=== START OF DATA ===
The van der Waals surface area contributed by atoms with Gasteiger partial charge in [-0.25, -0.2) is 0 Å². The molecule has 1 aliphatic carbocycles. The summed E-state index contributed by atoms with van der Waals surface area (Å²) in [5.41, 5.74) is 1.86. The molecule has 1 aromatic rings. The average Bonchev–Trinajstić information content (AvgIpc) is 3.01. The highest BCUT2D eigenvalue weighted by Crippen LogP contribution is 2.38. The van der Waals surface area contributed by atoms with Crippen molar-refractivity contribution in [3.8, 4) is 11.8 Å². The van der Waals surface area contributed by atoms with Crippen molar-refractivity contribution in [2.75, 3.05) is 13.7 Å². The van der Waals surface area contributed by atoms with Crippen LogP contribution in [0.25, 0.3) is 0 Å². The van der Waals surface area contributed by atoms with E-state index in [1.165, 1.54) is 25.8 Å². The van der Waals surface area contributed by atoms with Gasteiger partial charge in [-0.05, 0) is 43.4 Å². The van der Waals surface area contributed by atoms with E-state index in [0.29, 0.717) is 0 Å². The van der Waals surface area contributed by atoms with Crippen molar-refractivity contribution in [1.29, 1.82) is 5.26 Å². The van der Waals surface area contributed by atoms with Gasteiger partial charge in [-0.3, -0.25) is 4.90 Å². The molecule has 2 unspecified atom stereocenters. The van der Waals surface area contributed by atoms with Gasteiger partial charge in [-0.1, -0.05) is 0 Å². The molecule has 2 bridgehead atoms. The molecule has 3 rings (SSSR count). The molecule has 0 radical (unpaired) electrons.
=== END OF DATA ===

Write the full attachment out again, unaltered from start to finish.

The van der Waals surface area contributed by atoms with Gasteiger partial charge in [-0.25, -0.2) is 0 Å². The molecule has 1 aliphatic carbocycles. The summed E-state index contributed by atoms with van der Waals surface area (Å²) in [5.41, 5.74) is 1.86. The molecule has 1 aromatic rings. The average Bonchev–Trinajstić information content (AvgIpc) is 3.01. The highest BCUT2D eigenvalue weighted by Crippen LogP contribution is 2.38. The van der Waals surface area contributed by atoms with Crippen molar-refractivity contribution in [3.8, 4) is 11.8 Å². The van der Waals surface area contributed by atoms with Crippen molar-refractivity contribution in [2.75, 3.05) is 13.7 Å². The van der Waals surface area contributed by atoms with Crippen LogP contribution in [0.25, 0.3) is 0 Å². The van der Waals surface area contributed by atoms with E-state index in [1.165, 1.54) is 25.8 Å². The van der Waals surface area contributed by atoms with Gasteiger partial charge in [-0.05, 0) is 43.4 Å². The van der Waals surface area contributed by atoms with E-state index in [0.29, 0.717) is 0 Å². The van der Waals surface area contributed by atoms with Crippen molar-refractivity contribution in [1.29, 1.82) is 5.26 Å². The van der Waals surface area contributed by atoms with Gasteiger partial charge in [-0.3, -0.25) is 4.90 Å². The molecule has 2 unspecified atom stereocenters. The van der Waals surface area contributed by atoms with Gasteiger partial charge in [-0.1, -0.05) is 0 Å². The molecule has 2 bridgehead atoms. The molecule has 3 rings (SSSR count). The molecule has 0 radical (unpaired) electrons.